On Tuesday, a colleague of mine from Washington State University wrote to tell me that she was attending the State of Washington High School Counselor breakfast. Over 100 school counselors were in attendance that morning. She said she was listening to our recruiter, Trinity senior Christian Paige, talk about the college. She was very impressed both with Christian and with Trinity.

Then yesterday my phone buzzed again and it was an email from our Director of Admissions. She told me we had 15 students and a counselor visiting campus from Glacier Peak High School in Snohomish, and after giving the students a presentation about the college, the counselor said this:

“I’m not sure who is doing your marketing at Trinity, but I just wanted to say that you guys are rockin’ it and doing a really good job. Whatever you are doing is working—we have a lot of students who are interested in Trinity! ”

The counselor went on to say that she thought Trinity should be on their high school campus at least once a month to talk with prospective students, as she foresees more interest from their students as the year progresses.

I will put up with the stressful and complex messages that buzz into my life, just knowing these moments are happening for Trinity. I hope you celebrate them along with me.


Snohomish County Sports Hall of Fame Banquet

It was a grand evening at the Infinity Arena in downtown Everett last Wednesday night at the fifth annual Snohomish County Sports Hall of Fame Banquet. The Everett community has a real love of athletics and sports, and it was evident by the big crowd who attended the event.

I had the honor to offer the invocation for the evening, and I felt like a proud father as Janell Alyea, a senior at the college and a thrower on the track and field team, accepted her award for Female Collegiate Athlete of the Year.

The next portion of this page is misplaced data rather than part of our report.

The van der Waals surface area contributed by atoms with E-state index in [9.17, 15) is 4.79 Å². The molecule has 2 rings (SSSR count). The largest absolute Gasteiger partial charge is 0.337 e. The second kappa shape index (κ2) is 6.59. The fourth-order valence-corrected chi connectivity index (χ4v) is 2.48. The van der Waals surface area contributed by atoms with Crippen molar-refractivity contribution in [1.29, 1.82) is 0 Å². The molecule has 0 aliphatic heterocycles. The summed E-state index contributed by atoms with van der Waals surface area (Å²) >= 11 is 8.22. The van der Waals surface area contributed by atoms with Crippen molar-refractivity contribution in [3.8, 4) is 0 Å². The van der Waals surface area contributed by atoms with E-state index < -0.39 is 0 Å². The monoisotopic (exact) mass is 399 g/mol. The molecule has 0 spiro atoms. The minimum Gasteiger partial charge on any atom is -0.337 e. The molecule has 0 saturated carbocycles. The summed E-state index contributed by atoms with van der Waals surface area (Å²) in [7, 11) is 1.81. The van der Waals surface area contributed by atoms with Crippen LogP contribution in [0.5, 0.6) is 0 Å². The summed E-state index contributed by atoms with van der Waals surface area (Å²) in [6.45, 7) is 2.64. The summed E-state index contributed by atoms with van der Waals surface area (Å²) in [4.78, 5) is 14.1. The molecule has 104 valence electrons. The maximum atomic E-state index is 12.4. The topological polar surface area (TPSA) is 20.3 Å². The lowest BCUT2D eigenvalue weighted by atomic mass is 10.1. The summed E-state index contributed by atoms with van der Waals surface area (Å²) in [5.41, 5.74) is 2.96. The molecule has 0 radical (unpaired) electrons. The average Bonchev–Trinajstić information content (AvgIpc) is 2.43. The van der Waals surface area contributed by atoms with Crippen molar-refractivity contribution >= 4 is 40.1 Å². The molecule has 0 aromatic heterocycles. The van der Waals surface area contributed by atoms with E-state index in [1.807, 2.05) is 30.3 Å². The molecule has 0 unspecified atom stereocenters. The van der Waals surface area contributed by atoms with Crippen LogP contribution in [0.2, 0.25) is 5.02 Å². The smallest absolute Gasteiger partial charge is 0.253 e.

Janell is an amazing young woman with a bright smile and a zest for life that is contagious.

Thank you Janell for representing the college by pursuing excellence in your sport. We are proud of you.


We are different

We are different!

We differ in many ways. We are different races and come from different cultural backgrounds. Some of us grew up in big cities and some are from small towns. Some live with a mom and dad and some don’t. Some earn A’s while others earn B’s or C’s. Some pray a lot and some pray just a little.

When all these differences are brought together in a learning community, something special begins to take shape. At Trinity, we see and experience our diverse culture as a true gift. We have the opportunity to learn about one another and share of ourselves. Appreciation of another perspective is a sign of maturity and wisdom. Our student-learning environment allows this to happen daily.

I believe there are three dimensions to our unique and diverse learning environment at Trinity Lutheran College:

  1. We are truly diverse. Students of color make up 45% of our community and Caucasian students make up 55%. Our students come from every major racial ethnic group and from 10 countries. They come from a variety of socio-economic backgrounds, and while some grew up in a city or suburb, others grew up in a more rural setting.